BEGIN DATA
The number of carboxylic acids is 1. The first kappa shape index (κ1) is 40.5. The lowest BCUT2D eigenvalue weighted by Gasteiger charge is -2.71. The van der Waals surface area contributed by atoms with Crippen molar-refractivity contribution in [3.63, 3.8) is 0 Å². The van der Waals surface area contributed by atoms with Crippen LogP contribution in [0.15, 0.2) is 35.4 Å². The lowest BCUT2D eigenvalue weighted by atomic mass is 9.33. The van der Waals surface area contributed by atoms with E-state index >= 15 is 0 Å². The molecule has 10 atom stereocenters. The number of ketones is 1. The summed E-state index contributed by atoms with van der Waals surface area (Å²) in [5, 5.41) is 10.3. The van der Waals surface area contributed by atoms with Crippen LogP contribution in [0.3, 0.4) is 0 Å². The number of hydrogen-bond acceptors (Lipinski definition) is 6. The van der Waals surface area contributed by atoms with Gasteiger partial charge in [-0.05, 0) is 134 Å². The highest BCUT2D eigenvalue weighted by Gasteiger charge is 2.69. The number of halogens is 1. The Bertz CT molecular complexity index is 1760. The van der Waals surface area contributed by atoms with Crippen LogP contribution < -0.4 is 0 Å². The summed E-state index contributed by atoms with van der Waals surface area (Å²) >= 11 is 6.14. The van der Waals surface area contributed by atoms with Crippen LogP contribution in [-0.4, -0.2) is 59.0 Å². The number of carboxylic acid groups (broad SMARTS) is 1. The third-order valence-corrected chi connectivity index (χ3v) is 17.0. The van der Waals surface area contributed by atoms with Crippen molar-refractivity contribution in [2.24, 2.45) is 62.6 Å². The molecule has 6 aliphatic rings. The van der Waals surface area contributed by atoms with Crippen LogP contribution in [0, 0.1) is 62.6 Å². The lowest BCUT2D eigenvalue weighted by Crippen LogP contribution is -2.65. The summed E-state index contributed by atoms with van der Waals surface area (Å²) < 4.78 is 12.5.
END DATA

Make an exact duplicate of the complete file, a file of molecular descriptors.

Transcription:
The number of carboxylic acids is 1. The first kappa shape index (κ1) is 40.5. The lowest BCUT2D eigenvalue weighted by Gasteiger charge is -2.71. The van der Waals surface area contributed by atoms with Crippen molar-refractivity contribution in [3.63, 3.8) is 0 Å². The van der Waals surface area contributed by atoms with Crippen LogP contribution in [0.15, 0.2) is 35.4 Å². The lowest BCUT2D eigenvalue weighted by atomic mass is 9.33. The van der Waals surface area contributed by atoms with E-state index >= 15 is 0 Å². The molecule has 10 atom stereocenters. The number of ketones is 1. The summed E-state index contributed by atoms with van der Waals surface area (Å²) in [5, 5.41) is 10.3. The van der Waals surface area contributed by atoms with Crippen LogP contribution in [0.3, 0.4) is 0 Å². The number of hydrogen-bond acceptors (Lipinski definition) is 6. The van der Waals surface area contributed by atoms with Gasteiger partial charge in [-0.05, 0) is 134 Å². The highest BCUT2D eigenvalue weighted by Gasteiger charge is 2.69. The number of halogens is 1. The Bertz CT molecular complexity index is 1760. The van der Waals surface area contributed by atoms with Crippen LogP contribution < -0.4 is 0 Å². The summed E-state index contributed by atoms with van der Waals surface area (Å²) >= 11 is 6.14. The van der Waals surface area contributed by atoms with Crippen LogP contribution in [-0.4, -0.2) is 59.0 Å². The number of carboxylic acid groups (broad SMARTS) is 1. The third-order valence-corrected chi connectivity index (χ3v) is 17.0. The van der Waals surface area contributed by atoms with Crippen molar-refractivity contribution in [2.24, 2.45) is 62.6 Å². The molecule has 6 aliphatic rings. The van der Waals surface area contributed by atoms with Crippen LogP contribution in [0, 0.1) is 62.6 Å². The lowest BCUT2D eigenvalue weighted by Crippen LogP contribution is -2.65. The summed E-state index contributed by atoms with van der Waals surface area (Å²) < 4.78 is 12.5.